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I have a requirement where i need to store confidential data in an encrypted format in the url, i understand POST with body is better approach but it is not an option for me. I am thinking of using a pass phrase based AES 128 bit encryption for encrypting the query string parameter. The concern i have is that the url could get cached in different parts of the internet and if the pass phrase is exposed somehow then it could be used to decrypt these values. Are there any encryption mechanisms which allow to decryption to happen only within our infrastructure? Is there a way to tie the decryption to our infrastructure along with the key so that even if key is lost nobody outside can decrypt it?

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    You have not said who needs to encrypt or decrypt. The client? The server? Both? But in general, if you want to keep your keys in a physical datacenter, you probably want something like an HSM.
    – Marc
    Commented Jun 28, 2020 at 16:30
  • @Marc The encryption of the query string parameter will be done on the server side. My requirement once again if it was not clear is to store PHI information of a patient(Name, DOB etc) in encrypted(on server side) form in url as query string parameter, users can bookmark if needed the link to a specific patient and when they click the link, we will decrypt the query string parameter on server side, search and send back the results to be displayed in our single page application. The other approach is to store this info in a database table which i am trying to avoid, i do not have a db now. Commented Jun 28, 2020 at 22:38
  • Why aes 128 instead of aes 256?
    – john doe
    Commented Jun 29, 2020 at 15:20

3 Answers 3

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The encryption of the query string parameter will be done on the server side. My requirement once again if it was not clear is to store PHI information of a patient(Name, DOB etc) in encrypted(on server side) form in url as query string parameter, users can bookmark if needed the link to a specific patient and when they click the link, we will decrypt the query string parameter on server side, search and send back the results to be displayed in our single page application. The other approach is to store this info in a database table which i am trying to avoid, i do not have a db now.

Even if we assume that you get an absolutely perfect encryption method that can only be decrypted by a magic crystal on premise in your datacenter, when your application is commercially successful, it will run for years.

Two or three years down the road, someone will find a way to break your encryption. Now you can obviously react and upgrade your encryption for future links you give out, but now there are two or three years worth of links out there that are vulnerable and their data will leak. There is no way to patch those links once you gave them out.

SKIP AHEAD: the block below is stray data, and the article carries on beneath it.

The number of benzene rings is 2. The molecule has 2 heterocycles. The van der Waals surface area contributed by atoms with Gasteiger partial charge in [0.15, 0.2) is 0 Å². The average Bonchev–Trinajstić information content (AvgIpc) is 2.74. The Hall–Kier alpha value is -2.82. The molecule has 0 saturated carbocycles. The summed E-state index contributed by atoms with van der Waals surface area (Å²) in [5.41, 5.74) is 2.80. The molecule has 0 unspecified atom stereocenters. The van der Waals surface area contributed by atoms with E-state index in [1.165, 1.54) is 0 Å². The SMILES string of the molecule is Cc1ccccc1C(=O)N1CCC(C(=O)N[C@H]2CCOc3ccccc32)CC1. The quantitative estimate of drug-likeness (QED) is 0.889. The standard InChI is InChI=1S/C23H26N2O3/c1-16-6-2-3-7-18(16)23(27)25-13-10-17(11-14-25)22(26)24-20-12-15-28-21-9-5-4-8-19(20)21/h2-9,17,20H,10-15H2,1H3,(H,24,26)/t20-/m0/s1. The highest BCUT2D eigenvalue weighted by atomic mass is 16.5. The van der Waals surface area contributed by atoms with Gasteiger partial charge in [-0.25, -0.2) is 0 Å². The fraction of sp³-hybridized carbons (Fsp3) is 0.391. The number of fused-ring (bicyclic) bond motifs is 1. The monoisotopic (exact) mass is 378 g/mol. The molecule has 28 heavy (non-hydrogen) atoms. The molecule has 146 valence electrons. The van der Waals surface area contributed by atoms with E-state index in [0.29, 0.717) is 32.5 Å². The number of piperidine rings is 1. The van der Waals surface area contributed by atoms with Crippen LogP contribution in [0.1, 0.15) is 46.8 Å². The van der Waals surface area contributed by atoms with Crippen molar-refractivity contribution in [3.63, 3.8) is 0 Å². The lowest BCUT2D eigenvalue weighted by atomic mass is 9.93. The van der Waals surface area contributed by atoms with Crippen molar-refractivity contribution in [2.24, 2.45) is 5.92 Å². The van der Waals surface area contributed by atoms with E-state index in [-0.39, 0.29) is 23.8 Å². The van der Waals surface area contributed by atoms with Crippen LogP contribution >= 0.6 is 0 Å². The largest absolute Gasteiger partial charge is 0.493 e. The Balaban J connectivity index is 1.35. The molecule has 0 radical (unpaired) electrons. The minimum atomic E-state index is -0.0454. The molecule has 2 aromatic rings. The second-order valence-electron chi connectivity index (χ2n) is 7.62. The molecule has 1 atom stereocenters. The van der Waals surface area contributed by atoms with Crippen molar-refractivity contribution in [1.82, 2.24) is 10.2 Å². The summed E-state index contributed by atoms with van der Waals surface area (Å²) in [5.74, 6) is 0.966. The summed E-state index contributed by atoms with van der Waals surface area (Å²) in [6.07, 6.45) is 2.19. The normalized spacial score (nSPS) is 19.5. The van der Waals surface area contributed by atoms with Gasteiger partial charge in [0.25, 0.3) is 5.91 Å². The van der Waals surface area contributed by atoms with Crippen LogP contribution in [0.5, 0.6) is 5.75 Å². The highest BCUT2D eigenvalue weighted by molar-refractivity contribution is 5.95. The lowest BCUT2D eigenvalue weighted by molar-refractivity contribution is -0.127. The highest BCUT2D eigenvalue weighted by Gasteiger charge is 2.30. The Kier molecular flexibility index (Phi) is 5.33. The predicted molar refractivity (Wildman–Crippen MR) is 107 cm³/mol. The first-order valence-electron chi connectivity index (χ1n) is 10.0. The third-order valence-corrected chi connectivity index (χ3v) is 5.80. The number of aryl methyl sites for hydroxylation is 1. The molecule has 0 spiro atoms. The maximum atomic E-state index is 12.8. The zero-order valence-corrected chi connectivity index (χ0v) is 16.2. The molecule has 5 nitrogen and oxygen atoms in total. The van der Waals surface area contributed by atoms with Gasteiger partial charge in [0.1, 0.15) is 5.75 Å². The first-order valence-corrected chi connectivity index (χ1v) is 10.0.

What you need to do is remove all the information from the link, give it a unique but random id and save the information and the id in your database. You can even save which user should have access to which links.

"I don't have a database yet" is not a design decision, it's an excuse. You need one, so go use one.

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All decryption is only possible if you have the key (or sufficient computing power and time). If you want to be sure that the key never leaves the infrastructure, buy a Hardware Security Module (HSM) (Thales, Utimaco and some others). These are hardware devices that allow you to do the decryption. There are many types, some (many?) including tilt and motion sensors.

But at some point, you might want to rethink your strategy. HSMs are really a niche market, and in my 25+ years experience, I've seen just 1 case where they were really necessary.

If you pass data over the Internet, surely the goal of that data sharing would be that the other party can use that data? Then, if the data at the other party is "exposed somehow", all is lost anyway.

Or do you just not want that the data leaves the data centre? In that case: try using a stand-alone system.

If you're communicating with a single (or limited number) of partners, symmetric keys would also be an option. Key management would be doable.

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Are there any encryption mechanisms which allow to decryption to happen only within our infrastructure?

No. Your only means of controlling this is controlling the keys. If the keys leak, anyone who has the ciphertext can decrypt it anywhere.

Also if you are transferring encrypted data, surely someone else needs keys to decrypt it? So with AES that's a minimum of 2 parties with keys now.

Is there a way to tie the decryption to our infrastructure along with the key so that even if key is lost nobody outside can decrypt it?

See above - not really. There could be methods and mechanisms that contribute towards this end, and it may be possible to develop something, but ultimately who has keys can decrypt the material.

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